8 June 2012

PAAN SINGH TOMAR (Dir. Tigmanshu Dhulia, 2010, India) - From Hero to Bandit

Irfan Khan as Paan Singh Tomar.
Although director Tigmanshu Dhulia has emerged as a key voice in the mainstream of Indian cinema, his last three films including Paan Singh Tomar were NOT released theatrically in the UK. Such a sorry state of affairs echoes real and immediate concerns to do with the way in which distribution is so narrow. Indian distributors based in the UK continue to select films on their commercial appeal rather than cinematic merits, which has led to many of the best Indian films never making it to cinema screens. Star power continues to be the defining criteria that distributors use to select Indian films. This has led to mediocre and pretty terrible films being exhibited in UK cinema screens - namely those starring Akshay Kumar. Shagird, Saheb Biwi Aur Gangster and Paan Singh Tomar are impressive genre films yet none of them feature an A list bankable star, thus their commerical prospects have suffered notably in foreign territories such as the UK. Thankfully, Paan Singh Tomar has been a sleeper hit in India. The film opened to a strong critical response with many praising Irfan Khan’s performance. Director Tigmanshu Dhulia has slowly worked his way up through the film industry. He started as a casting director on Bandit Queen then worked as a scriptwriter on Dil Se. His career as a film director took off with his debut Haasil in 2003, followed by Charas in 2004. It is only recently that Dhulia has become more prolific and with this increase in output, he has proved himself to be a formidable genre director with real range. Dhulia’s most recent film is a historical biopic, retracing the varied life of a forgotten national athlete and hero Paan Singh Tomar, played brilliantly by Irfan Khan. (Strangely enough Paan Singh Tomar was made in 2010 before both Shagird and Saheb Biwi Aur Gangster but suffered from a delayed release). Paan Singh’s trials are related to a journalist, triggering a series of flashbacks that cover his most famous exploits including his radical transformation from national hero to feared bandit. 

The first half deals with Paan Singh’s time in the Indian army and his rise to fame as a medal winning steeple chase runner. Although Paan Singh is encouraged to become an athlete, his participation in many of the races points to a disinterest from the Indian government in supporting athletics as a worthwhile cause. The second half offers a radically different narrative with Paan Singh involved in a dispute over land, leading to violent conflict within the family. At first Paan Singh attempts to resolve the conflict by involving the local police but he is confronted with incompetence and corruption, ridiculing his status as a national hero. When his family is attacked, Paan Singh retaliates by attacking the despotic thugs who control the land and crops. It is not long before Paan Singh becomes an outlaw, forced to go on the run with his group of bandits. Dhulia’s experience of working on Bandit Queen is quite telling in these sequences and arguably the narrative develops into a full blown modern tragedy. What really holds all of this together is the towering performance by Irfan Khan who delivers a moving study of Paan Singh. Interestingly, Dhulia also worked as a casting director on Asif Kapadia's The Warrior, which also starred Irfan Khan, and he also employs the rural outlands of India, in this case the Chambal Valley, as a perfect aesthetic backdrop for the eventual marginalisation of Paan Singh and his bandits. This is close to perfect as grown up mainstream Indian cinema and is certainly one of the more memorable Indian films of the year.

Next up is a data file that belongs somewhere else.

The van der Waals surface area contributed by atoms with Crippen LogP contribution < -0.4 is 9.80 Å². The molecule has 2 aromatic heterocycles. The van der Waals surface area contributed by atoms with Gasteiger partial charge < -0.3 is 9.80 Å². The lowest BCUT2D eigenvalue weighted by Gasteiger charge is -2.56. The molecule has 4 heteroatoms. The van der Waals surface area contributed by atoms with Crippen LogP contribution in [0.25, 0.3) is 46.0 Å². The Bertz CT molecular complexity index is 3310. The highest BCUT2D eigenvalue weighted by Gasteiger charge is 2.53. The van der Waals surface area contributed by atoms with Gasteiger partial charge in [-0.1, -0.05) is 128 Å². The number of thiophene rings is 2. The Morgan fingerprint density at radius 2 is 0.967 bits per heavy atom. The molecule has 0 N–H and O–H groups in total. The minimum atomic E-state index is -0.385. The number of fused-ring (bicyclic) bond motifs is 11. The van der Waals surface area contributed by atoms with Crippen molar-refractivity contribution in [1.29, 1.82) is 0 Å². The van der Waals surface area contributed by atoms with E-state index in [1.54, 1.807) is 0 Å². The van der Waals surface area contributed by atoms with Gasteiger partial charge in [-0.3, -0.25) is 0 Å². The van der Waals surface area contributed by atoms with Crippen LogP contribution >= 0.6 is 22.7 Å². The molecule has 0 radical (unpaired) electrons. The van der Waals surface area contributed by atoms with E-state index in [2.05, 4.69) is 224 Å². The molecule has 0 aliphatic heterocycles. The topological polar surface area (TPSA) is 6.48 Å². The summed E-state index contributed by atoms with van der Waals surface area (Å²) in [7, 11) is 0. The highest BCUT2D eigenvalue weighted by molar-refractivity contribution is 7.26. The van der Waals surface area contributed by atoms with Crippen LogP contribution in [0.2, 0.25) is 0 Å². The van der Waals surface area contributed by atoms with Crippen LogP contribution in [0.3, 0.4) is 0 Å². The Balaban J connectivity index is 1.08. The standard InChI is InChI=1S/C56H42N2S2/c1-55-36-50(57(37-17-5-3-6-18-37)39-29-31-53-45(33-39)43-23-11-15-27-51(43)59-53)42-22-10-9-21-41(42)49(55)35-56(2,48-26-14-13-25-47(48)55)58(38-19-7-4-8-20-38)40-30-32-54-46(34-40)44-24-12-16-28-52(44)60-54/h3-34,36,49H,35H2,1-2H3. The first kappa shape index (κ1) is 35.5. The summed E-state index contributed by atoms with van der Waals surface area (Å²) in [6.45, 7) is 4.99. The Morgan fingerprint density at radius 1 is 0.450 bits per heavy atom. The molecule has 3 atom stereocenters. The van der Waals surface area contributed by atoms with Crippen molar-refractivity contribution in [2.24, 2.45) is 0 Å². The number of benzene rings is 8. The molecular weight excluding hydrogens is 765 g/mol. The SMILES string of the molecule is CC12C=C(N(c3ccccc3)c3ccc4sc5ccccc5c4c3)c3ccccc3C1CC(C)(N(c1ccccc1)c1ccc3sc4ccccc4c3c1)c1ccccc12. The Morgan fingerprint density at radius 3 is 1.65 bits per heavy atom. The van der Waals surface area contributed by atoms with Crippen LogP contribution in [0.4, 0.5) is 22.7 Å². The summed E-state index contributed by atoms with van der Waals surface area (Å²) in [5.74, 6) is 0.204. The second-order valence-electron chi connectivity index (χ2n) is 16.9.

1 comment:

  1. I am really surprized this didn't open in UK cinemas. I always figured UK had a better distribution scheme given the audience base. Plus I have seen worthy Indian films play at the London film festival so I assumed that would mean some of those Indian films would have some theatrical prospects in major UK cities.

    Same problem here in Canada where predictable Bollywood films open in the multiplex. I have never seen any of Dhulia or Anurag Kashyap's films in a local cinema. Not surprizingly, Shanghai has not opened locally either. I was lucky to see both of Dibakar Banerjee's first two films in a cinema. Although I can take credit for Khosla Ka Ghosla as I helped book it for our local film festival and then Oye Lucky..got a theatrical opening, which was pure joy. I thought that would improve the distribution/booking but now things seem to have regressed. But I am not sure if the problem is entirely the theater's faults or if the producers of these films are not looking to book their films in too many international cities as some other Bollywood producers. For example, Love Sex Aur Dhoka was not released internationally. I remember reading this was a decision that allowed the producers to focus on a few core Indian centers. However, I couldn't even find a DVD of that film in India last year. So not sure what happened there.

    ReplyDelete